President Mauricio Macri agreed to cut government spending last year in exchange for a loan from the International Monetary Fund. His popularity has plummeted ahead of a presidential election in October.
Tens of thousands of Argentines protested against President Mauricio Macri's austerity drive on Tuesday after labor unions began a 24-hour partial strike that brought airports, banks and schools across the country to a standstill.
Workers blocked streets in the capital, Buenos Aires, causing massive traffic disruption in the city center. The strike also affected sea ports and government offices.
Sweeping government spending cuts
The unions called the strike amid rising opposition to Macri, who last year passed a sweeping program of government spending cuts to combat rapid inflation and a severe currency crisis.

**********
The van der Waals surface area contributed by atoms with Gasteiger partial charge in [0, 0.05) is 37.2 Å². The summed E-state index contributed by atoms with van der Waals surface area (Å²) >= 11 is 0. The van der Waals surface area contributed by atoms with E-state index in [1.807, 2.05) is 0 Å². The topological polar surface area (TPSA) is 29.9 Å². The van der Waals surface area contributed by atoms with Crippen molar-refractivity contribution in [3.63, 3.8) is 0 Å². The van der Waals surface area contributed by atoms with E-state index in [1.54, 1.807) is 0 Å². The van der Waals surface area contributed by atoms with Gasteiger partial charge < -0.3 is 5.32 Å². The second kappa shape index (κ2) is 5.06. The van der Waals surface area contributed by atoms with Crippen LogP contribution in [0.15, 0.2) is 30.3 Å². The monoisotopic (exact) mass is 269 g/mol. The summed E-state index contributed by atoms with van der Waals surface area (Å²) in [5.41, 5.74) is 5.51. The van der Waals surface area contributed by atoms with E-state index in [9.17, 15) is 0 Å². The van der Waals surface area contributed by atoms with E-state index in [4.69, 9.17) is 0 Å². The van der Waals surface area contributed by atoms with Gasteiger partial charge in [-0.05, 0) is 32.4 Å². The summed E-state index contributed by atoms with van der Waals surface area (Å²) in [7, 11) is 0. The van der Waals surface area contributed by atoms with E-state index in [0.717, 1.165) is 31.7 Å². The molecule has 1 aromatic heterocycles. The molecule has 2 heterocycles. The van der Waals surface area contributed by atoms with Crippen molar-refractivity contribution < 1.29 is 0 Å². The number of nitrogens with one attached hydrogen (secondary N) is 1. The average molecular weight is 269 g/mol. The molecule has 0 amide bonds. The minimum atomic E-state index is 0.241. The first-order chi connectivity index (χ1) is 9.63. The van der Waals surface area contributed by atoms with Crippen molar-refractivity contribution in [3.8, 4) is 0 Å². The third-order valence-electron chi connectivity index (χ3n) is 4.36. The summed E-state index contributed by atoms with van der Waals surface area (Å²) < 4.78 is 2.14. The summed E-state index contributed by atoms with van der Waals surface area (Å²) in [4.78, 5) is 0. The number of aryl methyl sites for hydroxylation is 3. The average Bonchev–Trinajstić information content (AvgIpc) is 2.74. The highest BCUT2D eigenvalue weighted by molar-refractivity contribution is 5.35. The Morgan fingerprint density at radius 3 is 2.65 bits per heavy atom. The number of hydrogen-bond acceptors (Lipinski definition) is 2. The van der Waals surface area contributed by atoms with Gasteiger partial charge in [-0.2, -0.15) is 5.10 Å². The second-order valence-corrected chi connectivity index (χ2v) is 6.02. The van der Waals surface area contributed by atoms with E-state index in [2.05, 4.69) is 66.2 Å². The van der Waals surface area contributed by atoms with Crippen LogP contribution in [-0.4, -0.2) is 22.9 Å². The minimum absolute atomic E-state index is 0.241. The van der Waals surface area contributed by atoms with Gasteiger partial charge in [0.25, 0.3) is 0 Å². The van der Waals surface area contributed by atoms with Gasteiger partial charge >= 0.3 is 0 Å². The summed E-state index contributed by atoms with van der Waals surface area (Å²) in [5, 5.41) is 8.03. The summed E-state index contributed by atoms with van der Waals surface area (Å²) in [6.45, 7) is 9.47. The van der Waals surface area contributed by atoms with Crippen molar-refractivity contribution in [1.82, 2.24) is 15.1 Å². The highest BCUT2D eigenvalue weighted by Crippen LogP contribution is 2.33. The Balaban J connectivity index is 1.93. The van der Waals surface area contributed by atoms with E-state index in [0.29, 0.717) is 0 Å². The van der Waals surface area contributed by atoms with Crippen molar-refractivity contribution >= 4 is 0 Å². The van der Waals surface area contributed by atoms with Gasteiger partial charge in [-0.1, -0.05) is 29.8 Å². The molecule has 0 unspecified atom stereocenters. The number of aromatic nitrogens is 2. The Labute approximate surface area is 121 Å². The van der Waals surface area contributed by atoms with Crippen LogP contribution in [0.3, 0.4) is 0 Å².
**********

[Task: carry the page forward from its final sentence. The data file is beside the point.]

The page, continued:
"I came here to protest because I can't manage on my salary. The government has to go. It hasn't managed to sort out the economic situation," said Juan Arrique, a 32-year-old trucker demonstrating in Buenos Aires, speaking with the Agence France-Presse.
The cuts, which the government agreed to in exchange for a $56 billion (€50 billion) loan from the International Monetary Fund, have hit many poorer Argentines. Nearly one in three people live below the poverty line, and unemployment is rising.
Macri's popularity has fallen steeply since the cuts began, raising doubts about whether he can win reelection in October.
amp/cmk (AFP, Reuters)